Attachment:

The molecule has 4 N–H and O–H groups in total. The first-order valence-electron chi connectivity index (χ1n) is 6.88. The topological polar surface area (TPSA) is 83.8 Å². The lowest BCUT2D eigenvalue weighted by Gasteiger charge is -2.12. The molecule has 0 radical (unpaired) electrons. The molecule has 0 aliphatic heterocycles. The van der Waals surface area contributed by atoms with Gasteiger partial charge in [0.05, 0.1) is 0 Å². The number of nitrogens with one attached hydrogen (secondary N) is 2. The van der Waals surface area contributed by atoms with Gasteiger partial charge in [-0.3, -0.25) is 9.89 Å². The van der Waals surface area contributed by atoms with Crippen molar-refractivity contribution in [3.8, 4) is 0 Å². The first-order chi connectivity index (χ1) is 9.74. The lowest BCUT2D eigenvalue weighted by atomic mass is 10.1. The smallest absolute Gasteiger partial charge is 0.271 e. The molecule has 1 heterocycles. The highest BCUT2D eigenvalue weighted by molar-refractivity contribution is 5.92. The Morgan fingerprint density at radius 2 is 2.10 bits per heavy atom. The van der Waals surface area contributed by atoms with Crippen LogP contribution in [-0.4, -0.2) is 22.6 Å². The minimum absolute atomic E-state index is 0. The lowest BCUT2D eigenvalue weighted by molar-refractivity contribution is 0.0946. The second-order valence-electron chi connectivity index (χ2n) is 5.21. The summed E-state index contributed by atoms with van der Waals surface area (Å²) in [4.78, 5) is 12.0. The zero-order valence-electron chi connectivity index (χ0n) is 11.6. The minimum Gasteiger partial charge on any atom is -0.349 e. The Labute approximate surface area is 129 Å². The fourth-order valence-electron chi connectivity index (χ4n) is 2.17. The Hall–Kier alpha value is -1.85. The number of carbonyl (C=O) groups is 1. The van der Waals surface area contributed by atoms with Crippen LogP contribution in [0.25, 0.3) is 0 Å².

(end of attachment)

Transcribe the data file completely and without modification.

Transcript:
The molecule has 4 N–H and O–H groups in total. The first-order valence-electron chi connectivity index (χ1n) is 6.88. The topological polar surface area (TPSA) is 83.8 Å². The lowest BCUT2D eigenvalue weighted by Gasteiger charge is -2.12. The molecule has 0 radical (unpaired) electrons. The molecule has 0 aliphatic heterocycles. The van der Waals surface area contributed by atoms with Gasteiger partial charge in [0.05, 0.1) is 0 Å². The number of nitrogens with one attached hydrogen (secondary N) is 2. The van der Waals surface area contributed by atoms with Gasteiger partial charge in [-0.3, -0.25) is 9.89 Å². The van der Waals surface area contributed by atoms with Crippen molar-refractivity contribution in [3.8, 4) is 0 Å². The first-order chi connectivity index (χ1) is 9.74. The lowest BCUT2D eigenvalue weighted by atomic mass is 10.1. The smallest absolute Gasteiger partial charge is 0.271 e. The molecule has 1 heterocycles. The highest BCUT2D eigenvalue weighted by molar-refractivity contribution is 5.92. The Morgan fingerprint density at radius 2 is 2.10 bits per heavy atom. The van der Waals surface area contributed by atoms with Crippen LogP contribution in [-0.4, -0.2) is 22.6 Å². The minimum absolute atomic E-state index is 0. The lowest BCUT2D eigenvalue weighted by molar-refractivity contribution is 0.0946. The second-order valence-electron chi connectivity index (χ2n) is 5.21. The summed E-state index contributed by atoms with van der Waals surface area (Å²) in [4.78, 5) is 12.0. The zero-order valence-electron chi connectivity index (χ0n) is 11.6. The minimum Gasteiger partial charge on any atom is -0.349 e. The Labute approximate surface area is 129 Å². The fourth-order valence-electron chi connectivity index (χ4n) is 2.17. The Hall–Kier alpha value is -1.85. The number of carbonyl (C=O) groups is 1. The van der Waals surface area contributed by atoms with Crippen LogP contribution in [0.25, 0.3) is 0 Å².